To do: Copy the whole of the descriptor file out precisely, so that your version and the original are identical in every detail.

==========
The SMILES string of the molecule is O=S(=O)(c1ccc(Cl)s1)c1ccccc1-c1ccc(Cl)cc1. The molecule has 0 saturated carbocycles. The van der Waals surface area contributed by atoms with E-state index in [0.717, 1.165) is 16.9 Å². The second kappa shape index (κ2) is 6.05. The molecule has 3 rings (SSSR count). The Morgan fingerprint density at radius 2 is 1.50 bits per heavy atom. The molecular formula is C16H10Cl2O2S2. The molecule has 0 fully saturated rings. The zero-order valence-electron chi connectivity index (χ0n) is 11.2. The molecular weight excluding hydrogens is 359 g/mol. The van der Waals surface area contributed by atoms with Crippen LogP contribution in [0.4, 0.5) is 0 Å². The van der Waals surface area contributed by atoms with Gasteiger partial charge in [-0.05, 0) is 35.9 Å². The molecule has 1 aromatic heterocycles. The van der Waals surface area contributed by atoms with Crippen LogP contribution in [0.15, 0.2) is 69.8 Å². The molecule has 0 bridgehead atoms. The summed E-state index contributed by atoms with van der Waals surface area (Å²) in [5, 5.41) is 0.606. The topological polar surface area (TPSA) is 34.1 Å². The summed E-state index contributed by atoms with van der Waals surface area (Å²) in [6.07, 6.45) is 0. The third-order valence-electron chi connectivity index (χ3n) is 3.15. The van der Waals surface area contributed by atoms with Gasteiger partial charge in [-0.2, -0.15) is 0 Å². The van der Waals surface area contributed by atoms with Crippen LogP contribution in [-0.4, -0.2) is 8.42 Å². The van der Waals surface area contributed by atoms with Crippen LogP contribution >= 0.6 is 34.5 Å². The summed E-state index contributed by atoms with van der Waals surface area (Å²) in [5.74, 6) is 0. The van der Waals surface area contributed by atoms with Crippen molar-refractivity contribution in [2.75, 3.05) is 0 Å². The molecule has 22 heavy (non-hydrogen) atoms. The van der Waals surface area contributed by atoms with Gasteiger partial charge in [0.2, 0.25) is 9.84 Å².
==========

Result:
The SMILES string of the molecule is O=S(=O)(c1ccc(Cl)s1)c1ccccc1-c1ccc(Cl)cc1. The molecule has 0 saturated carbocycles. The van der Waals surface area contributed by atoms with E-state index in [0.717, 1.165) is 16.9 Å². The second kappa shape index (κ2) is 6.05. The molecule has 3 rings (SSSR count). The Morgan fingerprint density at radius 2 is 1.50 bits per heavy atom. The molecular formula is C16H10Cl2O2S2. The molecule has 0 fully saturated rings. The zero-order valence-electron chi connectivity index (χ0n) is 11.2. The molecular weight excluding hydrogens is 359 g/mol. The van der Waals surface area contributed by atoms with Crippen LogP contribution in [0.4, 0.5) is 0 Å². The van der Waals surface area contributed by atoms with Gasteiger partial charge in [-0.05, 0) is 35.9 Å². The molecule has 1 aromatic heterocycles. The van der Waals surface area contributed by atoms with Crippen LogP contribution in [0.15, 0.2) is 69.8 Å². The molecule has 0 bridgehead atoms. The summed E-state index contributed by atoms with van der Waals surface area (Å²) in [5, 5.41) is 0.606. The topological polar surface area (TPSA) is 34.1 Å². The summed E-state index contributed by atoms with van der Waals surface area (Å²) in [6.07, 6.45) is 0. The third-order valence-electron chi connectivity index (χ3n) is 3.15. The van der Waals surface area contributed by atoms with Gasteiger partial charge in [-0.2, -0.15) is 0 Å². The van der Waals surface area contributed by atoms with Crippen LogP contribution in [-0.4, -0.2) is 8.42 Å². The van der Waals surface area contributed by atoms with Crippen LogP contribution >= 0.6 is 34.5 Å². The summed E-state index contributed by atoms with van der Waals surface area (Å²) in [5.74, 6) is 0. The van der Waals surface area contributed by atoms with Crippen molar-refractivity contribution in [2.75, 3.05) is 0 Å². The molecule has 22 heavy (non-hydrogen) atoms. The van der Waals surface area contributed by atoms with Gasteiger partial charge in [0.2, 0.25) is 9.84 Å².